And thanks to data, different parts of an office can be subjected, in a most efficient way, to different disinfectant regimes depending on how heavily they are used. Data can inform safer office design, too. Stronger ventilation systems or extra windows can be built into those places where more people tend to congregate.


    At the same time, the pandemic-driven work-from-home phenomenon will have a real, if as yet undetermined, effect on demand for office space. Even if the office isn’t “over,” as some have perhaps prematurely claimed, it stands to reason that office populations will to some extent shrink. Space management applications can give decision-makers a real sense of usage levels over time, replacing speculation with hard data to inform their long-term planning.


    Incidentally, such IoT-powered mitigation efforts from employers will pay dividends in recruitment and retention. A company that puts smart solutions to work in safeguarding its workers’ health and well-being is probably a good one to work for in general.

    A new future for in-store retail

    Smart tech will also play a big role as brick-and-mortar retail recovers from the pandemic. Tracking applications will help store managers keep numbers of shoppers at safe levels, without guesswork or the need to station employees with counters and hand sanitizer by the door. Wayfinding applications that load customized maps onto shoppers’ phones will lead them directly to the items they’re seeking and then get them out of the store fast, for safety’s sake.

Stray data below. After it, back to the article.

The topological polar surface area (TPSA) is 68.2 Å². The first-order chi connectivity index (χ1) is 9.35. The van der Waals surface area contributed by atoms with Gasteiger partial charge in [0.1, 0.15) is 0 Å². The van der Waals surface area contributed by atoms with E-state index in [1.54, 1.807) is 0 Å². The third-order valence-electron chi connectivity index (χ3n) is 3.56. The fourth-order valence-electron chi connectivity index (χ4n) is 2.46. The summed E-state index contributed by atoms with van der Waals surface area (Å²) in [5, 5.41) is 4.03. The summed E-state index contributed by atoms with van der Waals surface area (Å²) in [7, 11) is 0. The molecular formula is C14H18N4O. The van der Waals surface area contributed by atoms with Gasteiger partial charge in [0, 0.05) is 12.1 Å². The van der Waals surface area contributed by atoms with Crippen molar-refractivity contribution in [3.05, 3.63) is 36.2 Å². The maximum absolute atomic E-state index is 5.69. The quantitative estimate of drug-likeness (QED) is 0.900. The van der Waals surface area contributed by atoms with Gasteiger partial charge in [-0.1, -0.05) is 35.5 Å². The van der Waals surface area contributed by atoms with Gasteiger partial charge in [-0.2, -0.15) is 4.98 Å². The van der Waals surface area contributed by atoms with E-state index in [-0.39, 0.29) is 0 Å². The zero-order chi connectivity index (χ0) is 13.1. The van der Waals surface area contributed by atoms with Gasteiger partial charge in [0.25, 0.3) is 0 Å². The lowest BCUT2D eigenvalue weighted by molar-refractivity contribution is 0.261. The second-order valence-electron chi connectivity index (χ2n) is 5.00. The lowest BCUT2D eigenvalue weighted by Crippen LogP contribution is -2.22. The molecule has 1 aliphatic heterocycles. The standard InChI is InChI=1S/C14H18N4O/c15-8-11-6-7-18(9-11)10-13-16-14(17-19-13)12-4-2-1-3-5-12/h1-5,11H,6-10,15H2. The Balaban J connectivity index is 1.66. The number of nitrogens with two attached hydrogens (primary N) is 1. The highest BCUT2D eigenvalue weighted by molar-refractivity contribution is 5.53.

And just as at the office, data will improve how stores are physically designed—again, in the interest of stopping the spread.

    Optimizing industry for pandemic security

    Industry, too, will profit from IoT tech as we recover.


    In factories, warehouses, and other facilities, the predictive maintenance capacities of connected technology, which enables sensor-equipped machines to warn that they’ll soon need service, will make intervention by human workers less necessary. That will cut down on the chance of transmission that human presence can, in this crisis, unfortunately bring. No more will human employees have to cruise vast logistical facilities searching for dead lightbulbs. Smart lighting systems will indicate to them exactly which lamp among thousands is on the blink or getting there, and lead them to it.